A classic tale is retold in Jeanette Winterson’s 2016 book “The Gap of Time.” This adaptation puts a modern twist onto Shakespeare’s 1611 “A Winter’s Tale” and allows readers to relate to the play on a whole new level.

While I myself had never read or seen the original play, Winterson’s book starts out with a detailed synopsis, which gave me an understanding of the basic plot of what I would be reading. Only after reading the novel did I do some research on the original written piece. I found that the 289-paged “cover version,” as Winterson labeled it, and the original mirrored one another quite well, minus the uniquely converted names, location changes, modern technology and more common language. 

As I was reading, it was obvious to me that Winterson is British. Words and phrases that are different from American English are sprinkled throughout the novel. I didn’t find it distracting, as I had read many British authors throughout my middle school and high school years. I did, however, have to look up a few words to dispel minor confusions on topics of business, travel and certain historical references I was never exposed to before, especially those that were common in Europe and not in America. 

One conclusion I came to was this is not a children’s book. While many of Shakespeare’s plays have innuendos hidden amid the text, Winterson has no shame. There were certainly moments when I was slightly uncomfortable reading sexual tensions and perverted rage that were written so bluntly. One character, Leo (aka King Leontes), has an extremely disgusting personality. His vulgar mouth and incredibly insane actions made me angry, but also kept me intrigued with how the author was going to give him what I believed he deserved.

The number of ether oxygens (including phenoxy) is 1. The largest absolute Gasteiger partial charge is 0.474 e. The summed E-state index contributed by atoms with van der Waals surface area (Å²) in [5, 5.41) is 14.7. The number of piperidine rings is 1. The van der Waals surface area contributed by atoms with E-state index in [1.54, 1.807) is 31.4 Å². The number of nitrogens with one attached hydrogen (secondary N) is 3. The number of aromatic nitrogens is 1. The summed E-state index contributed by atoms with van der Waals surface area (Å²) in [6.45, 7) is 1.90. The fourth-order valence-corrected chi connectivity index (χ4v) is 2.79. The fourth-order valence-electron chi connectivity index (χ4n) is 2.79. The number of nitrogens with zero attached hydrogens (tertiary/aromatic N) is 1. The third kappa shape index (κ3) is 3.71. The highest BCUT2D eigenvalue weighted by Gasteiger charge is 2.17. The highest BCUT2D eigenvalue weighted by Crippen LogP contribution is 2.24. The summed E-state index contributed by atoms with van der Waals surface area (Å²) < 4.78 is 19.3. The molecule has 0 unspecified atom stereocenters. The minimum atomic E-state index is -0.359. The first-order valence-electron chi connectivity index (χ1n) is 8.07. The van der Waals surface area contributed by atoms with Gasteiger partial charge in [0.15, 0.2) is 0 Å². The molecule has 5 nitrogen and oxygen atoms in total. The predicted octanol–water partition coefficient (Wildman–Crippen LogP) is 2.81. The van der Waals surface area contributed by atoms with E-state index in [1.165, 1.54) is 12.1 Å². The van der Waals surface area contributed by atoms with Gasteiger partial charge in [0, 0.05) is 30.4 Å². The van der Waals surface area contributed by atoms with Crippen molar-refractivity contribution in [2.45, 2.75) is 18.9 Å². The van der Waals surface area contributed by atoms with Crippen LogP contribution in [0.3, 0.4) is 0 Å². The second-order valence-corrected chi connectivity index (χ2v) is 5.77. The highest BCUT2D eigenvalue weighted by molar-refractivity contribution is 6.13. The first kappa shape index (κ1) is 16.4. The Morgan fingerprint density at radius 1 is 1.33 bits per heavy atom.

The familiar emotions of anger, sorrow, jealousy and fear were brilliantly balanced with romance, adventure and purity. This is a story of forgiveness, and it tells a unique story of authentic love. I found myself unable to determine who the “bad guy” really was and whether or not the “good guys” were really all that good. 

My only real concerns with “The Gap of Time” are the seemingly random time gaps (most likely due to the book being adapted from a written play), long philosophical paragraphs that did not have a clear speaker and how rushed the last few chapters felt. I cannot complain too much, as I truly am fond of this book, but I did have to reread a page or two every so often to understand what was going on through these times.

By the end of the book, I was searching for more pages. This book was in my hands for a collective time of five to six days maximum, and now that it is done, I almost feel as though I am still waiting for the next chapter to come out. I am excited to say that I am interested in reading more modernized Shakespeare-inspired books within Hogarth Press’s section of Penguin Random House publishing. 

Angelique Inchierca can be contacted at:


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